NASBP is pleased to provide forums for candid discussions of changes in the construction industry and how those changes might impact the surety world and the surety product. At the NASBP 2016 Annual Meeting & Expo, May 15-18, in Colorado Springs, CO, A State of the Industry Panel was led by NASBP CEO Mark McCallum and the panel included the following distinguished speakers: Michael Bond of Zurich Surety; Josh Etemadi of Construction Bonds, Inc.--A Division of Murray Securus; John Knox of SureTec Insurance Company; and Robert Raney of Travelers Bond. The panelists engaged in a number of robust discussions, on topics as diverse as SDI and subcontractor bonds, general changes in the construction industry, the future of the surety industry, and, in particular, the time needed for a surety to respond to a formal bond claim. 


This latter topic is the subject of an article in the May 30/June 6, 2016 issue of Engineering News-Record (ENR), written by Deputy Editor, ENR.COM, Richard Korman, “Some Surety Bonds Cut Sub Default-Claim Response Time.” Click here to read the article. Korman observes that “[c]hange has been a consistent theme at [NASBP] conventions,” and cites the most recent Annual Meeting in Colorado Springs. Included in the article is a quotation from Robert Raney, Construction Surety Business Unit Leader at Travelers, concerning the hot issue of surety response times to bond claims:

    “There are some sureties that are looking at or promoting bond language which is more responsive, including, perhaps, faster response times, increased flexibility for a prime contractor or owner to continue a contract during the investigation process, as well as clearer instructions on how to file a claim and who to contact . . . . And those things are needed to make the bond more attractive as a performance security option.”

The article quotes Raney’s thoughts about a quicker response time that some sureties now offer in subcontractor performance bonds:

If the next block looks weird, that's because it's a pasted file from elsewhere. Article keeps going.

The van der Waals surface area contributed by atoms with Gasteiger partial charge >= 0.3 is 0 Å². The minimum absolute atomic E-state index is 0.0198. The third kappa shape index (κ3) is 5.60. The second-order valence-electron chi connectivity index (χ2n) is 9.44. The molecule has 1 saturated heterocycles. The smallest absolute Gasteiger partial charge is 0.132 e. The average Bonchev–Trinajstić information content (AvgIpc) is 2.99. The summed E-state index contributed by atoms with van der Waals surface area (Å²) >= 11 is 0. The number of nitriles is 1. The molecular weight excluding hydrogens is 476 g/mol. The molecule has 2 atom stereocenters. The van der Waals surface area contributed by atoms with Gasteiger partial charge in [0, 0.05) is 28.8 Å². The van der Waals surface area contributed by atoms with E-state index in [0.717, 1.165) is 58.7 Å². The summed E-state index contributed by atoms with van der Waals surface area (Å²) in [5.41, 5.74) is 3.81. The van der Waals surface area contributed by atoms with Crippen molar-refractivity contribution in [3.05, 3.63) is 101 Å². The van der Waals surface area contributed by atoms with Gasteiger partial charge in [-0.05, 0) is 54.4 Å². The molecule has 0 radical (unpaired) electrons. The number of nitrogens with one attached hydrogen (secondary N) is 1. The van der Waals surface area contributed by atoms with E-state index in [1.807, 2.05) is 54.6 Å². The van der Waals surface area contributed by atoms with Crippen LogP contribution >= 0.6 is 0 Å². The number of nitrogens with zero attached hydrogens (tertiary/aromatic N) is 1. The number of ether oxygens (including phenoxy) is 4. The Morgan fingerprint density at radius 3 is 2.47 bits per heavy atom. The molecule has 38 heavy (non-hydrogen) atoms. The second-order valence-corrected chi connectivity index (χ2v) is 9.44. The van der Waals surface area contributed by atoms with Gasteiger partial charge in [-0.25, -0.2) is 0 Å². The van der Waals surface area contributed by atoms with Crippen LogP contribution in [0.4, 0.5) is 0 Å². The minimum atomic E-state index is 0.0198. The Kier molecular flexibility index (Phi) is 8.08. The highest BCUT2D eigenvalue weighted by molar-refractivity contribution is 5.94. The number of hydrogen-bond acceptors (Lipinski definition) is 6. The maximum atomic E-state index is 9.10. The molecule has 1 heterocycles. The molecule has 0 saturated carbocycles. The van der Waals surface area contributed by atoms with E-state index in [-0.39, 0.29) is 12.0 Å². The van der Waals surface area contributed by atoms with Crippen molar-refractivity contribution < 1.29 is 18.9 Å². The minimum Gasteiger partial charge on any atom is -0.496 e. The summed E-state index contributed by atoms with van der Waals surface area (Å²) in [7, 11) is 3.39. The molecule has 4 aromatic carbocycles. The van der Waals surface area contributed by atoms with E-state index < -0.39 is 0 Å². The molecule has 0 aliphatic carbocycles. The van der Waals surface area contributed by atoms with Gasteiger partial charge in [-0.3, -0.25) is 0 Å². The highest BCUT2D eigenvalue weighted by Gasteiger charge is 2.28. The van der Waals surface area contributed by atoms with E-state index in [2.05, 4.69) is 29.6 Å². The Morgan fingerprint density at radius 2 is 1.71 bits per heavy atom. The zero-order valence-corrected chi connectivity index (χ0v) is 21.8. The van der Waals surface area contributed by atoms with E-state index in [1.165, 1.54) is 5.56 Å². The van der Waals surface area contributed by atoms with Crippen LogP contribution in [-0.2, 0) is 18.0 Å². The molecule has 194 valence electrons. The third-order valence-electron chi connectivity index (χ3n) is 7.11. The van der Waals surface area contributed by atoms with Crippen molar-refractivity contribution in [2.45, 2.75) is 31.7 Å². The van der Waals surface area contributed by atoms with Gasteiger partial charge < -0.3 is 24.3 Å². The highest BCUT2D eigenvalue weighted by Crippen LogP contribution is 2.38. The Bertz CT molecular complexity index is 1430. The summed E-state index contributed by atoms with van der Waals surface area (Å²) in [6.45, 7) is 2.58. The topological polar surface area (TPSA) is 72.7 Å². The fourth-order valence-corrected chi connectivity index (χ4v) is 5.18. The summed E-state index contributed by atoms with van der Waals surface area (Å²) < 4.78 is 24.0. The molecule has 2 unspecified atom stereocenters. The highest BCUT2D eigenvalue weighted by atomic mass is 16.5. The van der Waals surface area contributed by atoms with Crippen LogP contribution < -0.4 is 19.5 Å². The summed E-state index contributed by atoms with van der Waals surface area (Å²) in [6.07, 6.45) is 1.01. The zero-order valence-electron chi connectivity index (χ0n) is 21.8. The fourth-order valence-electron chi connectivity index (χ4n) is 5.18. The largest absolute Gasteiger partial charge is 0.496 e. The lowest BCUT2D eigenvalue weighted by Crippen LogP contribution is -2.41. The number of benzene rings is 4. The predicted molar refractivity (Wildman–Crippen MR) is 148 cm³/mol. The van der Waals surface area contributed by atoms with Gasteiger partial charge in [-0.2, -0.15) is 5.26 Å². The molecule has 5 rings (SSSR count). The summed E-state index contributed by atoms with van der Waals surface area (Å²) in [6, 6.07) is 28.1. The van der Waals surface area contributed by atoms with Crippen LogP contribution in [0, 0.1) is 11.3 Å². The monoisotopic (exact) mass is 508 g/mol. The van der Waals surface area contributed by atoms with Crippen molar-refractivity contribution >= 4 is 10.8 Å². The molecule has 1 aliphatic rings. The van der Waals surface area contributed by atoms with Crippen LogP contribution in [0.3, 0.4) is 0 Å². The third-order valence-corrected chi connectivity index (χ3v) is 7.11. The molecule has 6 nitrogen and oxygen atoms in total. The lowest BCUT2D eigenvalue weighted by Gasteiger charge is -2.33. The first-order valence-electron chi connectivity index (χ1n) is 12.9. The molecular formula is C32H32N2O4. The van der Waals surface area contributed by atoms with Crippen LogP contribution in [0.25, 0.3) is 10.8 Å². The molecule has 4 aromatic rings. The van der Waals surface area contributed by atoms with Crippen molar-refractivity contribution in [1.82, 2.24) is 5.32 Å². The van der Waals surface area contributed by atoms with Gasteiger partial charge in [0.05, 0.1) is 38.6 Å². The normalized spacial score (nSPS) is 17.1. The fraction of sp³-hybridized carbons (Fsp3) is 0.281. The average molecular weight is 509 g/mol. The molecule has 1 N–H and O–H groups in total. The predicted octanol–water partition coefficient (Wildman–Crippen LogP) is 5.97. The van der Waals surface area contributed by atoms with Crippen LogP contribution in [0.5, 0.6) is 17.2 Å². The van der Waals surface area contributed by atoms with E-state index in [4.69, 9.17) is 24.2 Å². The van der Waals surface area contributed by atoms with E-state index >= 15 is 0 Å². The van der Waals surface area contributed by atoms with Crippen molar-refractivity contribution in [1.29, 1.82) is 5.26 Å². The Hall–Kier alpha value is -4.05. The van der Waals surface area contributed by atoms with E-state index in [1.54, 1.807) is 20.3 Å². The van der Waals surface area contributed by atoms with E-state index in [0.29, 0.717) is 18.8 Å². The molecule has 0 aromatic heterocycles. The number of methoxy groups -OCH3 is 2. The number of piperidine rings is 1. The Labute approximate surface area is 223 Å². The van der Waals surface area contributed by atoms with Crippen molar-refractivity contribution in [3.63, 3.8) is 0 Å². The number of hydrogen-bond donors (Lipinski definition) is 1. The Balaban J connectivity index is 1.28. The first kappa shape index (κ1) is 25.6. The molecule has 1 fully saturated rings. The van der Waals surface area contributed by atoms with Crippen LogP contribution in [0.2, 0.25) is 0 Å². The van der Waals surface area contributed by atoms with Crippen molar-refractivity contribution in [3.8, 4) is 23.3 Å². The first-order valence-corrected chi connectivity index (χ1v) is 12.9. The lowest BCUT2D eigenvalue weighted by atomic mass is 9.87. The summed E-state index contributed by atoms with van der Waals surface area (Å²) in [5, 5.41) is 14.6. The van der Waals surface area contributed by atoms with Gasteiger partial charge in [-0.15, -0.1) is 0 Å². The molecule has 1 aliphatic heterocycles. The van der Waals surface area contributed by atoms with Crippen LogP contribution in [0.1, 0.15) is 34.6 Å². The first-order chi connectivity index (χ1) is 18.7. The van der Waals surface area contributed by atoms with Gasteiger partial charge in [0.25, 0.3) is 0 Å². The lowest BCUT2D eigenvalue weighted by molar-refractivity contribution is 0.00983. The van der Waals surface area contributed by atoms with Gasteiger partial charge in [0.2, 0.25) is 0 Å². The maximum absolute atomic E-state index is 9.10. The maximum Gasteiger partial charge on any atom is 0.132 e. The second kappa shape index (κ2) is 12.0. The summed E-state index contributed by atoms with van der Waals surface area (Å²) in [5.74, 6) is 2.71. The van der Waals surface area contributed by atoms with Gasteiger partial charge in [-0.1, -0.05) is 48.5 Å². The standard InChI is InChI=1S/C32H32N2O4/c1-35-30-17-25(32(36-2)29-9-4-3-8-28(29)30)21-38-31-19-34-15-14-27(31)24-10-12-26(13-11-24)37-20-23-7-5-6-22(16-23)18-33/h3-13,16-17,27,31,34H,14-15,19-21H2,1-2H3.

“We want to make our product a great product as an alternative to [subcontractor default insurance], so that’s where we are seeing flexibility in keeping [a project] moving and a commitment to conduct the investigation more promptly.”

During this time of change in the construction and surety industries, how appropriate that NASBP’s 75th anniversary will be celebrated in 2017. Under the leadership of Lynne Cook, Senior Vice President at Early, Cassidy and Schilling of Rockville, MD, and NASBP President for 2016-2017, this significant NASBP anniversary will focus on the future of surety bonds, with a respectful nod to the past. At the Annual Meeting in Colorado Springs, Cook unveiled the 75th anniversary theme: “Building the bonds of surety: Honoring our past. Defining our future.” And we should be the ones to define our successful future.

So, with an apology to James Agee and Walker Evans, I say, “Let us now praise surety bonds.”  Those of us who are privileged to work in this exciting, fascinating world of surety products that serve and protect so well the end beneficiaries have the happy duty to examine and maintain the relevance of the products and extol the value and virtues of these products to the public. After all, surety is smart business. 

The author of this article is Martha Perkins, General Counsel at NASBP. Martha Perkins can be reached at mperkins@nasbp.org or 202.686-3700.

This article is provided to NASBP members, affiliates, and associates solely for educational and informational purposes. It is not to be considered the rendering of legal advice in specific cases or to create a lawyer-client relationship. Readers are responsible for obtaining legal advice from their own counsels, and should not act upon any information contained in this article without such advice.    

 

 “There are some sureties that are looking at or promoting bond language which is more responsive, including, perhaps, faster response times, increased flexibility for a prime contractor or owner to continue a contract during the investigation process, as well as clearer instructions on how to file a claim and who to contact . . . . And those things are needed to make the bond more attractive as a performance security option.”

 “There are some sureties that are looking at or promoting bond language which is more responsive, including, perhaps, faster response times, increased flexibility for a prime contractor or owner to continue a contract during the investigation process, as well as clearer instructions on how to file a claim and who to contact . . . . And those things are needed to make the bond more attractive as a performance security option.”